What’s your opinion about the “boom” in surfing world in the last 15 years?
It's a little funny, a little sad, a bit of "c'est la vie."
What about the education in the water? It’s appropiate in your area?
Anytime there is water involved, education is really important. It's just too dangerous not to understand it, even if it seems placid and manageable. People in the water are generally as smart or stupid as they are on land. That's one of the great things about surfing: you get to know someone's value system, who they really are, by watching how they act in the lineup.
What’s your favourite spot? Tell us about the possibilities there.
I miss the point breaks in California. I miss them so much. I miss San Onofre and I miss Swami's and I miss all those little points in Santa Barbara. I recently bought a house in Mastic Beach on Long Island so I could spend more time right next to the ocean. I reckon whether there's surf or not, that's my favorite spot right now.
Your favourite quiver?
I have a couple longboards and a Vaquero and a Takayama speed egg and an old 70s single fin and some other beaters stored in a basement in California. I'd love to get a little fish or a Casper, that would probably fill things out appropriately. But really, if I had to just choose one board I'd have to use that Vaquero. It's just such a direct feeling. Plus, if it were the only thing to ride, it would force me to move somewhere with more point breaks.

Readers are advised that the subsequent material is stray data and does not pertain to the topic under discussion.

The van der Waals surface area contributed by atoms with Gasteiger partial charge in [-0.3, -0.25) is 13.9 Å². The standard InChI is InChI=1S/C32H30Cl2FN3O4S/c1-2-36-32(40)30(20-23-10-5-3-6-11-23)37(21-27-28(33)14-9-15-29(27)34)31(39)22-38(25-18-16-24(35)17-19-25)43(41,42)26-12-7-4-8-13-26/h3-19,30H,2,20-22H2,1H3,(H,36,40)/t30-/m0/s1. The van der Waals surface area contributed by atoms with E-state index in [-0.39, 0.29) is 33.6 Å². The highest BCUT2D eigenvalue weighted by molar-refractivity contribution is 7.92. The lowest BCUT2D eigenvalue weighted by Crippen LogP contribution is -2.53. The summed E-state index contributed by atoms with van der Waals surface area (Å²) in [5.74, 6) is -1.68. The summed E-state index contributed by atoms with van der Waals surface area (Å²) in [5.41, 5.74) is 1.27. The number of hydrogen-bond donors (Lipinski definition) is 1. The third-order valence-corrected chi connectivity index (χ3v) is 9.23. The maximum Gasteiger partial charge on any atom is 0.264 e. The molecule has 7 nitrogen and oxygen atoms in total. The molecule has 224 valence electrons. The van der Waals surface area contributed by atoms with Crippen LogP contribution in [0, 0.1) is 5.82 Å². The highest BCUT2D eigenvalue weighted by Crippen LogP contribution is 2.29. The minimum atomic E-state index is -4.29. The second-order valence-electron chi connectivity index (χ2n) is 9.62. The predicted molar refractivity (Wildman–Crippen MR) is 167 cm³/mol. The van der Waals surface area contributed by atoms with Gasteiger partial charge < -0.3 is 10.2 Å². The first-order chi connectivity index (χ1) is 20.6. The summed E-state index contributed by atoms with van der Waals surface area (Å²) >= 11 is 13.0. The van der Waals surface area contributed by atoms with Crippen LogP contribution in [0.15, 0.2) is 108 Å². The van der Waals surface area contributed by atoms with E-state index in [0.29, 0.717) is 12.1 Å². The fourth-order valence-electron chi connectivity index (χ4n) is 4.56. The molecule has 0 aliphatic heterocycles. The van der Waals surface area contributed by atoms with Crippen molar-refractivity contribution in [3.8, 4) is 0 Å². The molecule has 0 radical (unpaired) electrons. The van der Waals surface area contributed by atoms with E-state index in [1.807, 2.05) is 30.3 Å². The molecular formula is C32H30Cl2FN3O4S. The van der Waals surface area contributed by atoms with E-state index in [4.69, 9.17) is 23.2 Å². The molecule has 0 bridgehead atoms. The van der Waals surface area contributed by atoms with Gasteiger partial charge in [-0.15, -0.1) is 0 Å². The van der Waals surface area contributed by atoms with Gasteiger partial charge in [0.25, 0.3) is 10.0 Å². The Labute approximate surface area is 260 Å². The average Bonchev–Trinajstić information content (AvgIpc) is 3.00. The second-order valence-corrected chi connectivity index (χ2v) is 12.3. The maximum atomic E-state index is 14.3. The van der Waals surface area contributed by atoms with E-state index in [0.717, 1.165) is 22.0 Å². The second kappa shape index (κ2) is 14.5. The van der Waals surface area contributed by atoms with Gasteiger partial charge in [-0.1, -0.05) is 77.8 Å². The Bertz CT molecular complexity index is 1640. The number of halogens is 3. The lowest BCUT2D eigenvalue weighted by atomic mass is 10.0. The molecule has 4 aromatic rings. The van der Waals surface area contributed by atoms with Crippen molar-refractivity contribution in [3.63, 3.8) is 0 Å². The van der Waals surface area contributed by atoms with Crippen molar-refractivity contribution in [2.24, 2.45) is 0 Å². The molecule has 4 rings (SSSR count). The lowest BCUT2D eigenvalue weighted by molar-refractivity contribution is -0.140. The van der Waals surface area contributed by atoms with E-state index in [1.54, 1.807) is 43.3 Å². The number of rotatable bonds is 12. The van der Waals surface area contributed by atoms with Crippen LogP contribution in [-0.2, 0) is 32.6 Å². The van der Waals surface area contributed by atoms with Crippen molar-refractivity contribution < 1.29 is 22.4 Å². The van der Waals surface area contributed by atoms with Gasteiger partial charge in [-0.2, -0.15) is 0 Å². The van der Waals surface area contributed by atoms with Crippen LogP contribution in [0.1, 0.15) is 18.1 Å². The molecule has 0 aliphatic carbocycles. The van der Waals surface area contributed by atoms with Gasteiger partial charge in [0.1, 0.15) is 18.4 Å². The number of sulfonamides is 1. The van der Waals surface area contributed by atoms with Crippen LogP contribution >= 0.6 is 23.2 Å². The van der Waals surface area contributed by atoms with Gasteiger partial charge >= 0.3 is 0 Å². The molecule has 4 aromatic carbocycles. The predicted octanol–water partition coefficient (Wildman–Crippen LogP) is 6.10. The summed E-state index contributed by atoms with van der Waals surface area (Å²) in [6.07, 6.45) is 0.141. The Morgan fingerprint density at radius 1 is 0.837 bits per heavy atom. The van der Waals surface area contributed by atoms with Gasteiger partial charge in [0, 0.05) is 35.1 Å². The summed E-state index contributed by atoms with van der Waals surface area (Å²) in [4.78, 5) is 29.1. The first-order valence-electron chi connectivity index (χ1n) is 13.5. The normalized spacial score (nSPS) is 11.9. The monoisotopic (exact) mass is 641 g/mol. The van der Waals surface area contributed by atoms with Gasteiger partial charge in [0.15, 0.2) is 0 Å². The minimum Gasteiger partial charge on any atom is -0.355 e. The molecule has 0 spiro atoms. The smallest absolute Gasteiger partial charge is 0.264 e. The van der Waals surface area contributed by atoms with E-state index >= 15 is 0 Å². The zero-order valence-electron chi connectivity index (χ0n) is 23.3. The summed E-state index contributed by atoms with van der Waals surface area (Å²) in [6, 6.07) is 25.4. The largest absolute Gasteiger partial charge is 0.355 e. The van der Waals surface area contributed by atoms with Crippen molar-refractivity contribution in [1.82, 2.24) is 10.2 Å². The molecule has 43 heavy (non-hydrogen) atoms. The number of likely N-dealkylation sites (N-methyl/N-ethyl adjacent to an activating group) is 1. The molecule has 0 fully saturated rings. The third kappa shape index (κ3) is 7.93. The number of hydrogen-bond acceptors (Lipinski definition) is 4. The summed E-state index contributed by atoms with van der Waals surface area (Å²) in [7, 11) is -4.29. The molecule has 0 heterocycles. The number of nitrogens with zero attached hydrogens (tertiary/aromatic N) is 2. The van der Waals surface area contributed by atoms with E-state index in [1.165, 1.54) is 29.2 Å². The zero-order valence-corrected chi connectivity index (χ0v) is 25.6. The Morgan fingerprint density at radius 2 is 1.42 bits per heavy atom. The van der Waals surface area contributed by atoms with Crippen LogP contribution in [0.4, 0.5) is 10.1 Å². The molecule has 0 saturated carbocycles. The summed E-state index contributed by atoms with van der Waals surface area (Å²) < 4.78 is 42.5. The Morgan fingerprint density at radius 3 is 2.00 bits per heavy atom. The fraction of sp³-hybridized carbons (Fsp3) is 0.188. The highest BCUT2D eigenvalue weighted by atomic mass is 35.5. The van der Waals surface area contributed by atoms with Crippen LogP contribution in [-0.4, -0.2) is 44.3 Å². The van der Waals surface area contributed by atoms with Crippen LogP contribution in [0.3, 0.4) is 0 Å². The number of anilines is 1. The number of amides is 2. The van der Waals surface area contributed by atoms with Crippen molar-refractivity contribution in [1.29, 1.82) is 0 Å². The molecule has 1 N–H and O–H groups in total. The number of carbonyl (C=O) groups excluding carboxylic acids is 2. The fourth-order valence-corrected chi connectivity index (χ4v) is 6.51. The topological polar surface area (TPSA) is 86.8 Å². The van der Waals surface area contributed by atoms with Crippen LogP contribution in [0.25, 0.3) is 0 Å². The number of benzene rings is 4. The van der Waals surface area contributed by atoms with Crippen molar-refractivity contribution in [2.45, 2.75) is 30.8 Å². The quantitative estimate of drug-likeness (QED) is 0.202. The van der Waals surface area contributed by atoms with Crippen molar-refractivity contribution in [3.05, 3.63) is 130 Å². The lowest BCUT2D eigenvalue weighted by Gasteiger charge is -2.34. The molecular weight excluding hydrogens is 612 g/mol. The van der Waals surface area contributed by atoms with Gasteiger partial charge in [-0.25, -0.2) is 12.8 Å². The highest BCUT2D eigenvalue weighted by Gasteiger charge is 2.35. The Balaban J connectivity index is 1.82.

Where would you spend one mounth?
I'd like to spend a month in Australia, driving around, surfing, seeing friends. I'd also like to spend a month on a boat in the Adriatic sea in the middle of the hot summer, drinking wine, smoking cigarettes and seeing friends. I'd also love to spend a month in West Africa, making new friends.
What do you think of epoxy?
It's sorta harder to repair right? Or is it easier? I don't know.
And finally, could you tell us about the surfing in your country?
We'll, I guess that would be New York. New York is sorta it's own country. Surfing in NY is a pain in the ass. Mostly because NY is a pain in the ass. And NY is a pain in the ass because to live in NY you've gotta pay these pain-in-the-ass bills and work a ton and there's all this creative energy that drives you to work that much even if you didn't have to pay all those bills and really all this NY stuff makes it difficult to find time to make the long trek out to the beach to surf some junky waves. And then, when the waves get good, you're outta shape and your confidence is really low because you haven't spent enough time in the water, and when you do get out there you make a fool of yourself. Or you just get snaked by some flirts time kook out for a trendy joy ride. So yeah, it's pretty lame. I wouldn't trade it for anything at the moment.
Publicado por Guillermo en 15:01
lunes, 8 de julio de 2013
Quizás ahora en verano es cuando se ve más retrofishs, malibús, longs...aunque alaias no se advierten por aquí... Venía últimamente viendo a Taylor Jensen con sus Fire wires, de 9 o 10 pies... pero no sabía que andaba tan bien con alaias...
Publicado por Guillermo en 12:36